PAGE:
It is that they are not very clever.
So when one of these ‘poor people’ starts a claim to something they have won, earned, or found, they can find themselves being questioned and challenged.
Whether or not they have broken the law is another question.
These questions are generally not asked of the rich, affluent, the opulent. It’s a unique situation for many of them. One which they have no control over.
One chance to claim what’s theirs.
It’s in these situations that they need certainty; even though they are 100% in the right.
Remember the movie ‘Slumdog Millionaire’? It is a classic case of a poor person in the right being given the third degree.
Stage lights blaring. Everyone watching.
The whole of India tuned in to ‘Who wants to be a Millionaire’.
“Which cricketer has scored the most first class centuries in history?”
The clock started ticking.
Sachine Tendulkar? Perhaps Michael Slater? Jack Hobbs? Or Ricky Ponting?
Jamal paused, hesitant.
Jamal opted to use his 50:50 lifeline.
A lifeline that eliminated Tendulkar and Slater.
With time running out, Jamal answered.
A long, long pause.
Until once again, the crowd went wild.
10,000,000 rupees. Jamal had just won 10,000,000 rupees.
People were shocked. They just witnessed an orphan slumdog win 165 times more than any lawyer or doctor or professional had ever won.
When asked whether he wanted to continue, Jamal said yes.
At each question he had the option to leave with his current winnings, or continue to the next stage.
It would be double or nothing.
There were no second chances in the trivia game. And there are no second chances in the compensation game.
You accept the offer as is, or you go higher.
No double dips.
The power to settle or go was in Jamal’s hands. He had the power the win or lose.
And today, he wanted to win.
“In Alexandra Duma’s book, ‘The Three Musketeers’, two of the musketeers are called ‘Athos’ and ‘Porthos’. What was the name of the third musketeer?”
Jamal, once again, had four options.
He was unsure so used a lifeline. But to no avail. His friend didn’t know the answer.
Jamal answered (A) Aramis.
The presenter paused. A pause that felt like a thousand years.
Before he yelled out “you are correct!”
Gold and green. Blue and red. Purple. Gold. Every colour imaginable.
The confetti showered down on Jamal.
The crowd went wild once more. And not just the studio crowd.
Everyone had tuned in to watch the underdog win all or nothing. From the slums to the royalty, the lounge rooms to the bars, everyone was celebrating Jamal’s success.
But no one was more baffled than the police.
How had he done that? Did he cheat? Was it a hoax?
The police had a thousand questions to ask.
And they wasted no time. Jamal was immediately arrested for fraud.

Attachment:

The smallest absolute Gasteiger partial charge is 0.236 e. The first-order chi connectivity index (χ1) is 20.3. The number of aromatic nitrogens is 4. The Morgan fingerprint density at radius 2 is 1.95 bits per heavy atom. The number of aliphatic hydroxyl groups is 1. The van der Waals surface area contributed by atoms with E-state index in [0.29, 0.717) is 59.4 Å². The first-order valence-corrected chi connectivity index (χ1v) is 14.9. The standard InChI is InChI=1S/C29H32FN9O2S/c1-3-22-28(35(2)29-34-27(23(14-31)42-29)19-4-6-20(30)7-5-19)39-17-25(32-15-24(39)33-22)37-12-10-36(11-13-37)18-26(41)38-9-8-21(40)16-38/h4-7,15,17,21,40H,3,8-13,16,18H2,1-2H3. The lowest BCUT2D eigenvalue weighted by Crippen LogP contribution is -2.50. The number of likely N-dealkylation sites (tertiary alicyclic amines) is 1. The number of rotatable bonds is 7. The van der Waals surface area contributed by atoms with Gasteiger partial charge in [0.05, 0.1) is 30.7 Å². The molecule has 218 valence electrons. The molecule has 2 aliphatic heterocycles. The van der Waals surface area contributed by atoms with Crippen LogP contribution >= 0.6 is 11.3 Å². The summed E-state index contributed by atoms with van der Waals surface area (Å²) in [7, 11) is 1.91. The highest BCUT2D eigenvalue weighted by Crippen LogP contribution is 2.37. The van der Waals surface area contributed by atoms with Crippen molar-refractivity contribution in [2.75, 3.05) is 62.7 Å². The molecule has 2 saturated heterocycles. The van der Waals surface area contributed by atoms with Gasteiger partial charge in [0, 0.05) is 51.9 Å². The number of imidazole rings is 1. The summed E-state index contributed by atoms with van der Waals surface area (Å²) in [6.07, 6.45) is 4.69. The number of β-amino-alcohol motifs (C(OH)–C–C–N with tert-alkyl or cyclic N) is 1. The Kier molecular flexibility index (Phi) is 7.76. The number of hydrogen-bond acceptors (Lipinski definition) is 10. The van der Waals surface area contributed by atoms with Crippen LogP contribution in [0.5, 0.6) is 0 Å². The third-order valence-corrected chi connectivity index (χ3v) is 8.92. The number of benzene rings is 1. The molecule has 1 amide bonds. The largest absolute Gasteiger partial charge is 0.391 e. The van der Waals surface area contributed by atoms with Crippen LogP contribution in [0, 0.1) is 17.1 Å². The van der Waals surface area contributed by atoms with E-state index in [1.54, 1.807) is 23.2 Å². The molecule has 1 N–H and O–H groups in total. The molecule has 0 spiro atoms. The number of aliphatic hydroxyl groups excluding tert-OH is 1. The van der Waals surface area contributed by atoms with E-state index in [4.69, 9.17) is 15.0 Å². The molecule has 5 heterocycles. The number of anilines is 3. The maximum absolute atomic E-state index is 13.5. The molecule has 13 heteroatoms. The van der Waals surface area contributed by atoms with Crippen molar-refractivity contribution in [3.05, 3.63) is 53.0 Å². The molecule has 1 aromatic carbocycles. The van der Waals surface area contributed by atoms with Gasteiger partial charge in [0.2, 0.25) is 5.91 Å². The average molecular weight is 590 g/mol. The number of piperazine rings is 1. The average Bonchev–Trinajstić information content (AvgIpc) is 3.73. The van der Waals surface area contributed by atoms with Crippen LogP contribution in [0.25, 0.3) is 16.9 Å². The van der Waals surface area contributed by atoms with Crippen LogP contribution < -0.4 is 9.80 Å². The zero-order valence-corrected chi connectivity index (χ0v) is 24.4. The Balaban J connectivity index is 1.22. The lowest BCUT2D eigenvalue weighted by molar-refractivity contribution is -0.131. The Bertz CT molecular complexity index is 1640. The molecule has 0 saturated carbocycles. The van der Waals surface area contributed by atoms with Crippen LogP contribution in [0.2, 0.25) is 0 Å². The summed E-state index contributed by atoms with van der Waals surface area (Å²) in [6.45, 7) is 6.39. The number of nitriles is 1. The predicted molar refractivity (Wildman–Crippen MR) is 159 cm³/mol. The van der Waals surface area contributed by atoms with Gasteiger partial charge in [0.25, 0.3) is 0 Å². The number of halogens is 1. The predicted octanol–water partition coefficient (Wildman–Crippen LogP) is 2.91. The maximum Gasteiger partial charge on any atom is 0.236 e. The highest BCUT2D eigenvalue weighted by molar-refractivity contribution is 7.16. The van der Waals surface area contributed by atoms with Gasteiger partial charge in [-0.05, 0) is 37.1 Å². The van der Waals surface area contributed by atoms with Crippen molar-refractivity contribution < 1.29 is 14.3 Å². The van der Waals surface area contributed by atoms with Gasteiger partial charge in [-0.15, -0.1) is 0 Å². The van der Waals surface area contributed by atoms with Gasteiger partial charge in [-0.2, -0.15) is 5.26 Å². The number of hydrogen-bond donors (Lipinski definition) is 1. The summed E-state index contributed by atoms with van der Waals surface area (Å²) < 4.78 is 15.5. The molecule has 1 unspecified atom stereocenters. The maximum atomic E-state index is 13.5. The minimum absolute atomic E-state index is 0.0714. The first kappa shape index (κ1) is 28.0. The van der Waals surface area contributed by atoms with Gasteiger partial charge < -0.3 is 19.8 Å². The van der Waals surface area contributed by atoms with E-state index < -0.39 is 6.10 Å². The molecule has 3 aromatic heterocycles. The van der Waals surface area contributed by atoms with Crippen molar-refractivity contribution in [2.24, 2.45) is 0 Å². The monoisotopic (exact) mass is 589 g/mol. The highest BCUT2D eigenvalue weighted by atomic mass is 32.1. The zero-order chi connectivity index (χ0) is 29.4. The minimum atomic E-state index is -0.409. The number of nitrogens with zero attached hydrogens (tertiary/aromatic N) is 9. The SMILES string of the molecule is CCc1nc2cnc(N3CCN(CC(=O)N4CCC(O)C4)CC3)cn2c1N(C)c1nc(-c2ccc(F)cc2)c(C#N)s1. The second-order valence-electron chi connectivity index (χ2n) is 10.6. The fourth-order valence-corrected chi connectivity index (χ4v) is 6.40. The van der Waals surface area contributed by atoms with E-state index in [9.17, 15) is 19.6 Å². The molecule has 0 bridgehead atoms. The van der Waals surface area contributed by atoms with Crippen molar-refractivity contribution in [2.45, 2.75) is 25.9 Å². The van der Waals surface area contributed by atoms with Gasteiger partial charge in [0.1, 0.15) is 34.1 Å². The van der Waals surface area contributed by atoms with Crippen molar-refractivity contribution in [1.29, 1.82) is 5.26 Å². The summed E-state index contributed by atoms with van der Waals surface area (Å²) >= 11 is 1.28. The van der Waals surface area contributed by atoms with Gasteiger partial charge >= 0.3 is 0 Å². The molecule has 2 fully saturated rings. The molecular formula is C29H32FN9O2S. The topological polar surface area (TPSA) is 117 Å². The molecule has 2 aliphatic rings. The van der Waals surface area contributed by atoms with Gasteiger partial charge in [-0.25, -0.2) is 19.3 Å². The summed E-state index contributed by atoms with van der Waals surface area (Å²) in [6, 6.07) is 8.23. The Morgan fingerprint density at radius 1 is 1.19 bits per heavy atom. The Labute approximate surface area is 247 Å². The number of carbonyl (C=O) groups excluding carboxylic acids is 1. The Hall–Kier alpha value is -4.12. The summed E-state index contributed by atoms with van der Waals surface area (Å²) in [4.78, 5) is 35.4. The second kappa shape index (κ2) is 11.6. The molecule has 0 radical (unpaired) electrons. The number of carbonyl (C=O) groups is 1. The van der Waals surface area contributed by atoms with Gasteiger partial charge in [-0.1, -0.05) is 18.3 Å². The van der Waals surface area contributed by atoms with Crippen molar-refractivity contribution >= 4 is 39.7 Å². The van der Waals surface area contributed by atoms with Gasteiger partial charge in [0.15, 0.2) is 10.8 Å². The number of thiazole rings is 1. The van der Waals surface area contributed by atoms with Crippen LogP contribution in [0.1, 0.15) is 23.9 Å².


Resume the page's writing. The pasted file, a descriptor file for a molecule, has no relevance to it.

How could an 18 year old from the slums possibly know the answers? How could he beat lawyers and doctors and engineers?
He was strapped down in a chair. In a dark room. With 8 policemen surrounding him.
“What the hell can a slumdog possibly know!?” the police inspector yelled.
“The answers” Jamal spattered through the blood in his mouth. “I knew the answers.”
But how he knew the answers was nothing short of surprising.
When the presenter asked “who invented the commercially successful revolver?” Jamal recalled a time much darker.
No cameras. No crowd idolising him.
“Shut up! The man with the Colt 45 says shut up!” his brother had bellowed.
The options were Oliver Winchester. Thomas Edison. Daniel Boone.
The answer was clear.
It was his years of living, suffering, and working.
Each chapter of his life was the key to an answer.
18 years in the slums had taught him more than how to make food from rice flour and water. Taught him more than to obey his mum. Taught him more than to hide under his brother’s arm when danger was near.
Eighteen years in the slums had taught him more than any professor at a university could teach a lawyer. A doctor. An engineer.
18 years experiencing hardship. Enough hardship to know he deserved the money he won.
A thousand times over.
There was no evidence that he had cheated.
His story matched up and made sense.
He was awarded the 10,000,000 rupees he had won.
And he accepted it.
Not for the 8 questions he answered to get there. But for the 18 years of slogging through the slums to get there.
He had never had control of his past. But now he had control of his future.
Back in the real world, the person making an insurance claim is simply trying to control his future.
Control that an insurer can easily take away.
Authorities, insurers, lawyers, company executives.
Many of them try to take advantage of those less fortunate. Those in positions of uncertainty.
Like the authorities tried to in slumdog millionaire. Or like an insurer may try to in a compensation claim.
They assume the knowledge of an underprivileged person is limited.
It’s the reason 27 million Indians tuned in to watch the real-life ‘Slumdog Millionaire’ in 2012. 20% of the population believed he couldn’t do it. 1 in 5.
But against all odds, Sushil Kumar proved them all wrong. He won 50,000,000 rupees after answering just 6 questions.
That was how much he would earn from 800 years of work.
Sushil was certain he could do it. He was certain he would prove them wrong.
Sushil did not doubt himself.
He now has thousands of the public sending him letters. He has celebrity status.
But best of all, he has control of his future.
They doubt it will be worth their tie or effort. They doubt whether they will be able to control the outcome.
But Jamal and Sushil are prime examples of how you can overcome the doubt of others to end up on top.
Do you want total control like Jamal? Or Sushil?
All of your problems to be automatically solved?
Do you want to negotiate your way to the top?
Then keep reading below.